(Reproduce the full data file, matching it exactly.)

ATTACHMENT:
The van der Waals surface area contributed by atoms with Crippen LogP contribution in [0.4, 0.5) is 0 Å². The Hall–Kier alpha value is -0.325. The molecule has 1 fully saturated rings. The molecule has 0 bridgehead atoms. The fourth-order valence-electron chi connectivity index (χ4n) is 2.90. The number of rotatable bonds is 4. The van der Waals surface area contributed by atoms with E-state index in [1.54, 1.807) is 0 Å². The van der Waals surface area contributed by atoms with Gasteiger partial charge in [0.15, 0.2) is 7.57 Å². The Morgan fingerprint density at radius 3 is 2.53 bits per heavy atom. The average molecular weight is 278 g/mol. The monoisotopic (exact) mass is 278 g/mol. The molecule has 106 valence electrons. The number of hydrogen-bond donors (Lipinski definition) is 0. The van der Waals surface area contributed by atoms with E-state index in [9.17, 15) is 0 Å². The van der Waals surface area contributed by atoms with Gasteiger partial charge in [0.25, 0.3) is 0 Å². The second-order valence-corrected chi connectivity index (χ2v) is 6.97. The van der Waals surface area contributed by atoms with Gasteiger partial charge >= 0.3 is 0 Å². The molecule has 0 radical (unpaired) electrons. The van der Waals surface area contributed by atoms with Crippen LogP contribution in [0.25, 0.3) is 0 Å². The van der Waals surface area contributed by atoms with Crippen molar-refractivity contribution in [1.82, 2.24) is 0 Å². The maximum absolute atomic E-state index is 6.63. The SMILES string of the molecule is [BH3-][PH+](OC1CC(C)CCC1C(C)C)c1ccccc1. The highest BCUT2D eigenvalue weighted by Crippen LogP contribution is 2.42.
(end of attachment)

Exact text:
The van der Waals surface area contributed by atoms with Crippen LogP contribution in [0.4, 0.5) is 0 Å². The Hall–Kier alpha value is -0.325. The molecule has 1 fully saturated rings. The molecule has 0 bridgehead atoms. The fourth-order valence-electron chi connectivity index (χ4n) is 2.90. The number of rotatable bonds is 4. The van der Waals surface area contributed by atoms with E-state index in [1.54, 1.807) is 0 Å². The van der Waals surface area contributed by atoms with Gasteiger partial charge in [0.15, 0.2) is 7.57 Å². The Morgan fingerprint density at radius 3 is 2.53 bits per heavy atom. The average molecular weight is 278 g/mol. The monoisotopic (exact) mass is 278 g/mol. The molecule has 106 valence electrons. The number of hydrogen-bond donors (Lipinski definition) is 0. The van der Waals surface area contributed by atoms with E-state index in [9.17, 15) is 0 Å². The van der Waals surface area contributed by atoms with Gasteiger partial charge in [0.25, 0.3) is 0 Å². The second-order valence-corrected chi connectivity index (χ2v) is 6.97. The van der Waals surface area contributed by atoms with Gasteiger partial charge >= 0.3 is 0 Å². The molecule has 0 radical (unpaired) electrons. The van der Waals surface area contributed by atoms with Crippen LogP contribution in [0.25, 0.3) is 0 Å². The van der Waals surface area contributed by atoms with Crippen molar-refractivity contribution in [1.82, 2.24) is 0 Å². The maximum absolute atomic E-state index is 6.63. The SMILES string of the molecule is [BH3-][PH+](OC1CC(C)CCC1C(C)C)c1ccccc1. The highest BCUT2D eigenvalue weighted by Crippen LogP contribution is 2.42.